O’Neal Industries gift will leverage advances in cancer research, patient care and biotechnology growth

The $30 million gift will go into an endowment — creating a yearly flexible fund of about $1.5 million that leadership of the cancer center and UAB School of Medicine can use in ways that best leverage further advancement of the cancer center.

Jeff CC WebThe gift will help recruit new faculty, build research infrastructure and provide an economic boost for BirminghamThe economic impact of a $30 million gift from O’Neal Industries and its shareholders to the O’Neal Comprehensive Cancer Center at the University of Alabama at Birmingham may be felt four ways, says Michael Birrer, M.D., Ph.D., center director. The gift will help:

  • Recruit additional talented cancer scientists and clinicians to UAB, along with the hefty federal grants they garner.
  • Expand the number of cancer treatment clinical trials at UAB, an increase that will help patients throughout Alabama and the Southeast.
  • Plant the seed for a UAB/Biotech collaboration that can grow into a future Birmingham biotechnology park, much as eastern Cambridge, Massachusetts, has transformed in the past three decades from an aged manufacturing area to a biotechnology boomtown.
  • Create a distinctive brand around the center for UAB, Alabama and the Deep South.

All of these can boost UAB’s already considerable impact as the key economic engine for Greater Birmingham.

The $30 million gift will go into an endowment — creating a yearly flexible fund of about $1.5 million that leadership of the cancer center and UAB School of Medicine can use in ways that best leverage further advancement of the cancer center.

“For example,” Birrer said, “let’s say we want to apply for a SPORE grant (Specialized Programs of Research Excellence), the big grants from the National Cancer Institute that focus on a specific organ site or group of cancers. However, in order to do this, we have to hire what I would call a pre-award grants administrator.”

This administrator would be the initial step to help prime the pump toward winning a major grant with multi-year funding.

A similar leveraging opportunity is found in expanding clinical trials at UAB, which will offer hope to cancer patients and bring in dollars, Birrer says. Endowment funds could help hire one or two clinical trials experts, as well as clinical research coordinators, clinical research associates and research nurses. “These kinds of hires are actually not easy,” Birrer said.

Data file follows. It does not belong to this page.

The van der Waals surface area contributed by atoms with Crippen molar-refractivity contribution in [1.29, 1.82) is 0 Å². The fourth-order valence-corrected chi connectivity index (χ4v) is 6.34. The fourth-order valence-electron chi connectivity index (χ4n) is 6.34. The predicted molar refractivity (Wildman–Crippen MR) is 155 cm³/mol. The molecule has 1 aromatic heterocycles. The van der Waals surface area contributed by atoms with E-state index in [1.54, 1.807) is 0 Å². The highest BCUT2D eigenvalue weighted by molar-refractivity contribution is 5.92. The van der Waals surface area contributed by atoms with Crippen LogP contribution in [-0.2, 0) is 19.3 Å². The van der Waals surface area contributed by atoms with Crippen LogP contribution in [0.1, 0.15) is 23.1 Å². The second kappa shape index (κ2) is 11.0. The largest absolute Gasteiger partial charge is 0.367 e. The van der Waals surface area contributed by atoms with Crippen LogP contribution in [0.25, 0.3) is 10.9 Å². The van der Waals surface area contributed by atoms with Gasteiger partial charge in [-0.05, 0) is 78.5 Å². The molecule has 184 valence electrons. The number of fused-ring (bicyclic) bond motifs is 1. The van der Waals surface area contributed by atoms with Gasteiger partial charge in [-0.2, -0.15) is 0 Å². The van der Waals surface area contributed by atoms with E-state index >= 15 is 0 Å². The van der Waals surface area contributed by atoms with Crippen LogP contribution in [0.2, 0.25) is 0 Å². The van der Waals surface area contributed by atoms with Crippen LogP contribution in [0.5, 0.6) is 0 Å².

Clinical trials that patients want

Expansion of clinical trials — with the goal of increasing the annual accrual of cancer patients from the current 500 new patients a year to 1,500 new patients — will be felt across the Southeast.

“Clinical trials are effectively experiments where you are testing new drugs versus the standard care,” Birrer said. “What the patient would normally get is compared to something new, and this is how the field moves forward. It’s how we discover new effective therapies.”

The center offers a mix of what Birrer calls “different flavors” of trials — including national multi-center trials and drug company-sponsored trials.

Birrer especially favors a third type — early drug development trials — for two reasons that can benefit Birmingham and Alabama.

“The first reason is that’s what patients want,” Birrer said. “Drug development has changed radically over the past 10 to 15 years. It used to be a gamble, in the sense that most drugs fail, and it was a bit of a random chance. Now, with all the molecular biology that we have and all the preclinical testing, the chance that a drug is going to work is much higher, and patients know that.”

“They come here asking for these drugs.”

Jeff Birrer CC WebCancer center director Michael Birrer, M.D., Ph.D.Best route to economic development

“The other reason,” Birrer said, “and one that is very important from my perspective, is that the companies involved in early drug development are not only Big Pharma but also Biotech,” Birrer said, using the nickname for the biotechnology industry, which has a mix of many smaller players. “I think we can create a UAB/Biotech collaboration here in Birmingham that will help our patients and also drive innovation and revenue for the city.”

“UAB has some high-profile programs like neuroscience and precision medicine,” he said. “But the most branded program at UAB — and the one that has clearest route to economic development in Birmingham — is cancer, unfortunately because it is a common disease and patients need treatments.”

Birrer says he has already found one receptive listener for the concept of a future Birmingham biotechnology park — Birmingham Mayor Randall Woodfin. “The economic impact can be huge,” Birrer said. With the now exploding Biotech industry, I think there is a real opportunity.”

Alabama has a comparative advantage, he says, since labor costs for biotechnology companies in Cambridge are probably twice what they would be in Birmingham. “UAB has 20,000 undergraduates who are well-trained, we have the patient volume, and we have expertise in clinical trials.”

Craft O’Neal, chairman and CEO of O’Neal Industries, says he recognizes the economic impact the $30 million O’Neal gift will make, and suggests the gift may be an impetus to get other philanthropic snowballs rolling.

“My understanding is, for every dollar invested in the cancer center, there is at least a $14 return,” O’Neal said. “That’s pretty spectacular, and I love the fact our gift will help in that regard. It makes me proud, and I’d love to see others come forward with large gifts as well.”

The gift and naming will be formally considered for acceptance by the University of Alabama System Board of Trustees at its February meeting. For more information on the gift, go to www.uab.edu/news.